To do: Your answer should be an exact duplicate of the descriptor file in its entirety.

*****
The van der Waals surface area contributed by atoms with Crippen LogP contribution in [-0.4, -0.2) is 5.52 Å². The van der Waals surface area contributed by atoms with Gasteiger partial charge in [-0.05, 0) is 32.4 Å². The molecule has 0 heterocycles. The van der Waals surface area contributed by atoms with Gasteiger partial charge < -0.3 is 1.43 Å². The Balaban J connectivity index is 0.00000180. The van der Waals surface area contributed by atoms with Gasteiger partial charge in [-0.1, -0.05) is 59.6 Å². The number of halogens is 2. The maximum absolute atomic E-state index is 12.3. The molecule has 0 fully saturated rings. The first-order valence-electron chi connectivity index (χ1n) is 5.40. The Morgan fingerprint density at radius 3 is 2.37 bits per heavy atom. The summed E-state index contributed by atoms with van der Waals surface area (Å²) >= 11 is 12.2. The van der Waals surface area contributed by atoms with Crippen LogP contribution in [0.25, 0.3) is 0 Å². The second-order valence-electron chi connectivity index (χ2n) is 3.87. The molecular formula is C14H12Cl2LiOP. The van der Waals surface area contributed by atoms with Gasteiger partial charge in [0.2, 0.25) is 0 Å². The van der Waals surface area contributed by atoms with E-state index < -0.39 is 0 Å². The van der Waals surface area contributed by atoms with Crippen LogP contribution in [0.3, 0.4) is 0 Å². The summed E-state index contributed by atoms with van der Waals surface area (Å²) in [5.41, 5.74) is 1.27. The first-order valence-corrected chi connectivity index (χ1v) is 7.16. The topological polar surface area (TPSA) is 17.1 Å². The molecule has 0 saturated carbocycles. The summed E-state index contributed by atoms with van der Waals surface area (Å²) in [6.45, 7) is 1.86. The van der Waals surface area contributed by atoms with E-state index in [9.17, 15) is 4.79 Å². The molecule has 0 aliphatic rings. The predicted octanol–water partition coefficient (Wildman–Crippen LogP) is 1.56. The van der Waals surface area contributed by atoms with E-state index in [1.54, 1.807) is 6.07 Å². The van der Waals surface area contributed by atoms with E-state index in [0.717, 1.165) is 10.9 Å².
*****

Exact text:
The van der Waals surface area contributed by atoms with Crippen LogP contribution in [-0.4, -0.2) is 5.52 Å². The van der Waals surface area contributed by atoms with Gasteiger partial charge in [-0.05, 0) is 32.4 Å². The molecule has 0 heterocycles. The van der Waals surface area contributed by atoms with Gasteiger partial charge < -0.3 is 1.43 Å². The Balaban J connectivity index is 0.00000180. The van der Waals surface area contributed by atoms with Gasteiger partial charge in [-0.1, -0.05) is 59.6 Å². The number of halogens is 2. The maximum absolute atomic E-state index is 12.3. The molecule has 0 fully saturated rings. The first-order valence-electron chi connectivity index (χ1n) is 5.40. The Morgan fingerprint density at radius 3 is 2.37 bits per heavy atom. The summed E-state index contributed by atoms with van der Waals surface area (Å²) >= 11 is 12.2. The van der Waals surface area contributed by atoms with Crippen LogP contribution in [0.25, 0.3) is 0 Å². The second-order valence-electron chi connectivity index (χ2n) is 3.87. The molecular formula is C14H12Cl2LiOP. The van der Waals surface area contributed by atoms with Gasteiger partial charge in [0.2, 0.25) is 0 Å². The van der Waals surface area contributed by atoms with E-state index < -0.39 is 0 Å². The van der Waals surface area contributed by atoms with Crippen LogP contribution in [0.3, 0.4) is 0 Å². The summed E-state index contributed by atoms with van der Waals surface area (Å²) in [5.41, 5.74) is 1.27. The first-order valence-corrected chi connectivity index (χ1v) is 7.16. The topological polar surface area (TPSA) is 17.1 Å². The molecule has 0 saturated carbocycles. The summed E-state index contributed by atoms with van der Waals surface area (Å²) in [6.45, 7) is 1.86. The van der Waals surface area contributed by atoms with E-state index in [9.17, 15) is 4.79 Å². The molecule has 0 aliphatic rings. The predicted octanol–water partition coefficient (Wildman–Crippen LogP) is 1.56. The van der Waals surface area contributed by atoms with E-state index in [1.54, 1.807) is 6.07 Å². The van der Waals surface area contributed by atoms with E-state index in [0.717, 1.165) is 10.9 Å².